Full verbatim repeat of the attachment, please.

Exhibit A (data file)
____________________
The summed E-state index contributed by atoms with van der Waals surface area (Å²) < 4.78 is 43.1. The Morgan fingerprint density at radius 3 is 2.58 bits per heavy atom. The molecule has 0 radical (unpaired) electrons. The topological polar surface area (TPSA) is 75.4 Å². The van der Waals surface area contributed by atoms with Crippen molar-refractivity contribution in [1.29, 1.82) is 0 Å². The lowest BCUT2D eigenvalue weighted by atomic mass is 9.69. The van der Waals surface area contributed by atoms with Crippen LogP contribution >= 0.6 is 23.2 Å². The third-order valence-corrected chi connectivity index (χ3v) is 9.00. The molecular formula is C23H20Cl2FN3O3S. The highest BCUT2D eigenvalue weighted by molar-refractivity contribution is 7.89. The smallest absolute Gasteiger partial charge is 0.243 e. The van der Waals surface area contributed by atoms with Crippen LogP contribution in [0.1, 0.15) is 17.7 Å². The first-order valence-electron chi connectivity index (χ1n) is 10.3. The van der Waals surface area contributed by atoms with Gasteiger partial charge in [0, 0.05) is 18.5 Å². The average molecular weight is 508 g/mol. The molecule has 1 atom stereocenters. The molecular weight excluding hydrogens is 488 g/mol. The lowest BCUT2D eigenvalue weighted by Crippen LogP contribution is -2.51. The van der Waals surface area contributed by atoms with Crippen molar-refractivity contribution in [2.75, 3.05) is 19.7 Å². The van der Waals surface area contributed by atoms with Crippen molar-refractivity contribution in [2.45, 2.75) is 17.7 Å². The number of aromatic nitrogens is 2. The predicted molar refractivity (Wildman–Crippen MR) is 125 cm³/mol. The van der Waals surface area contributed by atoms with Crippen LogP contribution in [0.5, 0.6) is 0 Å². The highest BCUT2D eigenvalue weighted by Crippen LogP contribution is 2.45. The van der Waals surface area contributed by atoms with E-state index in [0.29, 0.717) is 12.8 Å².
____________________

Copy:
The summed E-state index contributed by atoms with van der Waals surface area (Å²) < 4.78 is 43.1. The Morgan fingerprint density at radius 3 is 2.58 bits per heavy atom. The molecule has 0 radical (unpaired) electrons. The topological polar surface area (TPSA) is 75.4 Å². The van der Waals surface area contributed by atoms with Crippen molar-refractivity contribution in [1.29, 1.82) is 0 Å². The lowest BCUT2D eigenvalue weighted by atomic mass is 9.69. The van der Waals surface area contributed by atoms with Crippen LogP contribution >= 0.6 is 23.2 Å². The third-order valence-corrected chi connectivity index (χ3v) is 9.00. The molecular formula is C23H20Cl2FN3O3S. The highest BCUT2D eigenvalue weighted by molar-refractivity contribution is 7.89. The smallest absolute Gasteiger partial charge is 0.243 e. The van der Waals surface area contributed by atoms with Crippen LogP contribution in [0.1, 0.15) is 17.7 Å². The first-order valence-electron chi connectivity index (χ1n) is 10.3. The van der Waals surface area contributed by atoms with Gasteiger partial charge in [0, 0.05) is 18.5 Å². The average molecular weight is 508 g/mol. The molecule has 1 atom stereocenters. The molecular weight excluding hydrogens is 488 g/mol. The lowest BCUT2D eigenvalue weighted by Crippen LogP contribution is -2.51. The van der Waals surface area contributed by atoms with Crippen molar-refractivity contribution in [2.75, 3.05) is 19.7 Å². The van der Waals surface area contributed by atoms with Crippen molar-refractivity contribution in [2.45, 2.75) is 17.7 Å². The number of aromatic nitrogens is 2. The predicted molar refractivity (Wildman–Crippen MR) is 125 cm³/mol. The van der Waals surface area contributed by atoms with Crippen LogP contribution in [0.5, 0.6) is 0 Å². The highest BCUT2D eigenvalue weighted by Crippen LogP contribution is 2.45. The van der Waals surface area contributed by atoms with E-state index in [0.29, 0.717) is 12.8 Å².